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Little bublcam places life in spherical perspective

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Posted November 6, 2013
Little bublcam places life in spherical perspective
Canada-based startup called Bubl Technology, founded in 2011, wants you to imagine being able to capture life in its bublcam, making, as it says, 360 degrees of your world available any time. The company has come up with prototypes of a little baseball-like gadget that is really four cameras arranged in a tetrahedral design, allowing a user to take photos and video. Sean Ramsey, founder and CEO, said the idea for the product was seeded some years ago, while he was working with a company in turn working with Google on a Street View project. Why not create a camera, he thought, to be capable of spherical footage for uses other than mapping? Why not use it for other things, such as panoramic photos?

 

He and other team members started thinking in terms of technology that could support a device that was small, portable,and affordable. For the last two years, the company’s focus has been on the end goal of a market ready spherical camera that captures 100 percent of the spherical range through panoramic photos and videos. The company’s hardware CTO, Dan Mills, explained: “We designed the camera in a tetrahedral [patent pending] orientation…there are no blind spots because each camera overlaps the adjoining camera.” The camera’s form factor is distinctive, as a baseball size device that is light and easy to carry around. Applications potentially, are many, including the use of the bublcam in-real estate, gaming and sports, as well as security and surveillance. The bublcam is capable of recording video at 30fps at 720p or 15fps at 1080p and exports MP4 format.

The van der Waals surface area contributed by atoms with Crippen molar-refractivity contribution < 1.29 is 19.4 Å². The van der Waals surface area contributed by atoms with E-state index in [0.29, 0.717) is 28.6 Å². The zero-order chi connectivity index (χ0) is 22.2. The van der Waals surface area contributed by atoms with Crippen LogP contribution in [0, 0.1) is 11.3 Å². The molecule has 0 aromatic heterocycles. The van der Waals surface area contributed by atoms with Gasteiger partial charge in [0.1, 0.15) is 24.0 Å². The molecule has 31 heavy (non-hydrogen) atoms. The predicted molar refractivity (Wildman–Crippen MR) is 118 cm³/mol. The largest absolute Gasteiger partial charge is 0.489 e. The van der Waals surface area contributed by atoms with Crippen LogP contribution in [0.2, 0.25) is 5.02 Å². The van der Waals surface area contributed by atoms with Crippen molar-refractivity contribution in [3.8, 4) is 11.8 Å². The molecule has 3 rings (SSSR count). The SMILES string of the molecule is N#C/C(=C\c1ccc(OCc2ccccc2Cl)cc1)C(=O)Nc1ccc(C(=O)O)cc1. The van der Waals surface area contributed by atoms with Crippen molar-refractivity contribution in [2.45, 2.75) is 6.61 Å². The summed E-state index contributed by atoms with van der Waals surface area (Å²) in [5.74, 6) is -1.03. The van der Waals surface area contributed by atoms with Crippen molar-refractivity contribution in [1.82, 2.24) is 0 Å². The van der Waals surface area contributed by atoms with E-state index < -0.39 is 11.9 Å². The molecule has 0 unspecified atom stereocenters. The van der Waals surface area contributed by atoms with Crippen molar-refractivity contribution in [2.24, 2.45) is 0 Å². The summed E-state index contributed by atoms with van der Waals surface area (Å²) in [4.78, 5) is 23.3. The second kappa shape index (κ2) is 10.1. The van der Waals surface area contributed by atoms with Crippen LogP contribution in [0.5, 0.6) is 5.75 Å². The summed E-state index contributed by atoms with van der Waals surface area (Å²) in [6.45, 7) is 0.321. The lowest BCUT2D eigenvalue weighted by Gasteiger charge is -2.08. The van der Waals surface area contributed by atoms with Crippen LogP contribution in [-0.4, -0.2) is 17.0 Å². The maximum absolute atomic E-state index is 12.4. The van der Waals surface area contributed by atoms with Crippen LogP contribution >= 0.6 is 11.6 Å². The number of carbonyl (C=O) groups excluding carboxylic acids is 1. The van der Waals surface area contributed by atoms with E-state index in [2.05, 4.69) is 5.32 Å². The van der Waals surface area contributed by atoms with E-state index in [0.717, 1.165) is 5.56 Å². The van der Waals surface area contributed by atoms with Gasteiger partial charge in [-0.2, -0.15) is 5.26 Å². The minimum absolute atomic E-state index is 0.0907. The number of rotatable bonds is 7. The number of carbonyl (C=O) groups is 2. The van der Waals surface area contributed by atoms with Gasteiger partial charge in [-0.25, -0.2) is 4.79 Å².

For the casing, the team is using four solid aluminum die-cast structural rings. According to the company, however, the “true innovation of the bublcam is its software that allows a single, 4 quadrant multiplexed image to be stitched into a sphere. We utilize a heat mapped blending process in order to blend the final photos and videos. These are what we like to call digital bubls.”

Read more at: Phys.org

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